As a kid, I read Tom Swift books. In these he invented all sorts of very reasonable sounding incredible inventions. I kept wondering if he could do them in the books, why were they not actually invented yet, seemed simple enough in the books… The naiveness of a child. How does my naiveness show up today, or where or when do I choose not to be prepared?
Over the years, I have learned, that if things looked simple and had not yet been done, that I was probably naive. It would be a call for me to dig into what was the reality.
The mass marketing of photography plays to this. ‘It is simple to get a great photo, just buy the latest technology and hold your finger down on the button until the great photo shows up.’ True, higher end stores like Keeble & Shuchat have a book section, but even many of these seem to promise ‘if only you did this’ you would have great photos.
But the truth is, there is a lot to consistently (as opposed to an occasional lucky shot) getting good (and sometimes great) photos. Yes, lucky is good, but ” Chance favors only the prepared mind” is still true today, otherwise it is just random chance.
What is the ‘prepared mind’? what do we need to do for ourselves to improve our photos? Let’s look at some of the things that go into a typical good photo.
- The photo is sharp (not usually fuzzy). So technology can help here, if it is used appropriately.
- We can use a tripod
- We can use image stabilization
- We can use faster shutter speed (what are we trading off for this?)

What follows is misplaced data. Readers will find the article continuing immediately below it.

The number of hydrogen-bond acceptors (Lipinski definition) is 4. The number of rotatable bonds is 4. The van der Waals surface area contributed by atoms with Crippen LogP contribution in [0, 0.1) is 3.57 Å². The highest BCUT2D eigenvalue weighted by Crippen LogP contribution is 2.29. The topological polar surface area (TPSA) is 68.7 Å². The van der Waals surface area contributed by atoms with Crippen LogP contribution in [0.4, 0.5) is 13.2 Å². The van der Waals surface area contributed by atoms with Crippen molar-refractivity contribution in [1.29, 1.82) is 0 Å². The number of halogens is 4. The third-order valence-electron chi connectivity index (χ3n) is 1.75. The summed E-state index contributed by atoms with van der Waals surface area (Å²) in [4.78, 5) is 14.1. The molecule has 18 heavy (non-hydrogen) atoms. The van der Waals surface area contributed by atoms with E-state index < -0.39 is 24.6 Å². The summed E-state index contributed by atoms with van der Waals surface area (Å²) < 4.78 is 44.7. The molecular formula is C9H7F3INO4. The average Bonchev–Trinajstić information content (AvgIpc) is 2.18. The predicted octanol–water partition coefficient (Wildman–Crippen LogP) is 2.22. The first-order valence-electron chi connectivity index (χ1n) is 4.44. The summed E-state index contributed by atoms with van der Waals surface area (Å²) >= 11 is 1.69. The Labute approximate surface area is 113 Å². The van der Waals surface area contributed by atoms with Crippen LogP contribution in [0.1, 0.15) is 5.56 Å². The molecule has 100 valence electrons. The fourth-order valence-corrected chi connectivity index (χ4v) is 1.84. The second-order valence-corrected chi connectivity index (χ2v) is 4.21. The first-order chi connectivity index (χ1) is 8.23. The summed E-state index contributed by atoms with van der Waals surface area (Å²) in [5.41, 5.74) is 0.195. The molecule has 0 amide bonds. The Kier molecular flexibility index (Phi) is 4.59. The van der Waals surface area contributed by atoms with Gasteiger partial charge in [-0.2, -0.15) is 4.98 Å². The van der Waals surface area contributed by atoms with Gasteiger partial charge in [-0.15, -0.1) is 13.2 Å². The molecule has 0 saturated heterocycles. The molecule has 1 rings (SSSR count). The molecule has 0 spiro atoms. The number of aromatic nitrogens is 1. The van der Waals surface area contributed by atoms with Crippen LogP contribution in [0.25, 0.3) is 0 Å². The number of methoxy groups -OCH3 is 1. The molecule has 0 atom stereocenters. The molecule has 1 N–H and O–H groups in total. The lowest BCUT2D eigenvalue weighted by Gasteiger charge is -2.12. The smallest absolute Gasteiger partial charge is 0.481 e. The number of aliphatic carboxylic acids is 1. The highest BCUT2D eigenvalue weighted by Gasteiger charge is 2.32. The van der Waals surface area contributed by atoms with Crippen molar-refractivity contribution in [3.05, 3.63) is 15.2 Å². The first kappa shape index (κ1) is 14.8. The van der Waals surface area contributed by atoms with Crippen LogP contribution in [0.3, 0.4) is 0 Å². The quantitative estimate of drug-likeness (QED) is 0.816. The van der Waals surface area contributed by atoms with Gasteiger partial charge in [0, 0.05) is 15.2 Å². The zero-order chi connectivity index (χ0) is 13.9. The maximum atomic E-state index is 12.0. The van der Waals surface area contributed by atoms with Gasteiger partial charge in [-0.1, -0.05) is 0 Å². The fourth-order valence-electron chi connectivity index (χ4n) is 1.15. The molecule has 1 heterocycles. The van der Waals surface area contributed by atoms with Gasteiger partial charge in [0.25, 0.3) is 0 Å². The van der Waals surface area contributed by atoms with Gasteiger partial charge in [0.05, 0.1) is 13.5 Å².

- Do we have the picture focused on the right thing, or are we focusing on the wrong point…?
- Is the image lit correctly? Do I have the correct exposure?
- Cameras today have built in exposure systems that are very good at generating snapshot like images. However, if you want a dramatic image, then you might have to understand lighting; low angle light vs overhead light, or flat even light vs. hard light, or the color of the light (before or after sunrise, or mid day).
- Composition – There are so many things here, and there is not nearly the help from technology that there are for sharpness and exposure.
- Do I really want the subject dead center, or do I want it some place else?
- Remember rule of thirds
- Don’t put the horizon on the mid line
- Make sure that there is not ‘extra’ in the photo
- No strong lines coming out of someone’s head
- No extraneous lines that are not contributing (twigs, branches, arms…)
- Make sure that borders and corners are clean and are not distracting
- Are you or can you frame the photo?
- Do the lines lead you into the photo?
- Is the expression on the face the expression you want? (or is their mouth open?)
- … and the list goes on ….
And if you can do all of the above in the 2 seconds that you bring the camera to your eye and snap, you are a better person than I.
What is a prepared mind with regard to photography? For me, and folks that I work with it means that we practice evaluating photos to see what works and what doesn’t work in photos. We practice enough that looking at a photo on the screen or in the camera or in magazines, until it is second nature to figure out what works and what doesn’t work. Where does naiveness show up in your photography?
So, we can try and practice with our own photos, but I have found that usually doesn’t work very well, particularly for learning in the beginning. What I have found works much better is to practice with other people’s photos. I strongly recommend that you get yourself an account on 500px . Then force yourself to write reviews of photos. Having to write a review forces you to evaluate the photo and what works and does not work in it. After a few hundred reviews you will understand what sorts of things work in photos and what does not. This is the practice that creates the prepared mind. And now, taking good photos is not so naively simple.
Oh, and remember,